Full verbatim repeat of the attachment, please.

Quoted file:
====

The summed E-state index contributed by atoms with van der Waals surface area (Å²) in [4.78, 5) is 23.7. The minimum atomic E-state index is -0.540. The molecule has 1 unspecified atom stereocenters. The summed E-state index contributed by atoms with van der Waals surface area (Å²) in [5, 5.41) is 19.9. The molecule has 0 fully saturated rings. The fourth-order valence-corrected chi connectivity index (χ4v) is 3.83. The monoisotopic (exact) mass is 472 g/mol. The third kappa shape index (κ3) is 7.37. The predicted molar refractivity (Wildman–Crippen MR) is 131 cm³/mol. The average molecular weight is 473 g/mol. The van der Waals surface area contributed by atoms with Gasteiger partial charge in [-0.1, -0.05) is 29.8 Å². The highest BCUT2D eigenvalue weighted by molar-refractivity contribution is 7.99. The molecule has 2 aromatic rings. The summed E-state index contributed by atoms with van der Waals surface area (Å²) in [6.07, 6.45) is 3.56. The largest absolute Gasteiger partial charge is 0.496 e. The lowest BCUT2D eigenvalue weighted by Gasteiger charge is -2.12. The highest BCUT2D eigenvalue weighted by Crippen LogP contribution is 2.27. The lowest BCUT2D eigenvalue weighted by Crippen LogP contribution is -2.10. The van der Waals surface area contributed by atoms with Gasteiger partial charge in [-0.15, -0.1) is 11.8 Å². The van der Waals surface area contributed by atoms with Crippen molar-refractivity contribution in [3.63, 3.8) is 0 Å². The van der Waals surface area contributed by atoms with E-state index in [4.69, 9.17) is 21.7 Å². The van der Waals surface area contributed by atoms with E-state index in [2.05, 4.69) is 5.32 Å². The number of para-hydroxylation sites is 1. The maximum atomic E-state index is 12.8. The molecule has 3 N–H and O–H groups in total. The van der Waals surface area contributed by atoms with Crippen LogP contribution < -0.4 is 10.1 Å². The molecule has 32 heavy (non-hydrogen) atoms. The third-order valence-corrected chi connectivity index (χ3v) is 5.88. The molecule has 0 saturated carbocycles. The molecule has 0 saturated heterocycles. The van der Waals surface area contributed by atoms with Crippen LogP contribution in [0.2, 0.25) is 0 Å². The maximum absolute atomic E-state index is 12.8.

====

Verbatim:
The summed E-state index contributed by atoms with van der Waals surface area (Å²) in [4.78, 5) is 23.7. The minimum atomic E-state index is -0.540. The molecule has 1 unspecified atom stereocenters. The summed E-state index contributed by atoms with van der Waals surface area (Å²) in [5, 5.41) is 19.9. The molecule has 0 fully saturated rings. The fourth-order valence-corrected chi connectivity index (χ4v) is 3.83. The monoisotopic (exact) mass is 472 g/mol. The third kappa shape index (κ3) is 7.37. The predicted molar refractivity (Wildman–Crippen MR) is 131 cm³/mol. The average molecular weight is 473 g/mol. The van der Waals surface area contributed by atoms with Gasteiger partial charge in [-0.1, -0.05) is 29.8 Å². The highest BCUT2D eigenvalue weighted by molar-refractivity contribution is 7.99. The molecule has 2 aromatic rings. The summed E-state index contributed by atoms with van der Waals surface area (Å²) in [6.07, 6.45) is 3.56. The largest absolute Gasteiger partial charge is 0.496 e. The lowest BCUT2D eigenvalue weighted by Gasteiger charge is -2.12. The highest BCUT2D eigenvalue weighted by Crippen LogP contribution is 2.27. The lowest BCUT2D eigenvalue weighted by Crippen LogP contribution is -2.10. The van der Waals surface area contributed by atoms with Gasteiger partial charge in [-0.15, -0.1) is 11.8 Å². The van der Waals surface area contributed by atoms with Crippen molar-refractivity contribution in [3.63, 3.8) is 0 Å². The van der Waals surface area contributed by atoms with E-state index in [4.69, 9.17) is 21.7 Å². The van der Waals surface area contributed by atoms with E-state index in [2.05, 4.69) is 5.32 Å². The number of para-hydroxylation sites is 1. The maximum atomic E-state index is 12.8. The molecule has 3 N–H and O–H groups in total. The van der Waals surface area contributed by atoms with Crippen LogP contribution < -0.4 is 10.1 Å². The molecule has 32 heavy (non-hydrogen) atoms. The third-order valence-corrected chi connectivity index (χ3v) is 5.88. The molecule has 0 saturated carbocycles. The molecule has 0 saturated heterocycles. The van der Waals surface area contributed by atoms with Crippen LogP contribution in [0.2, 0.25) is 0 Å². The maximum absolute atomic E-state index is 12.8.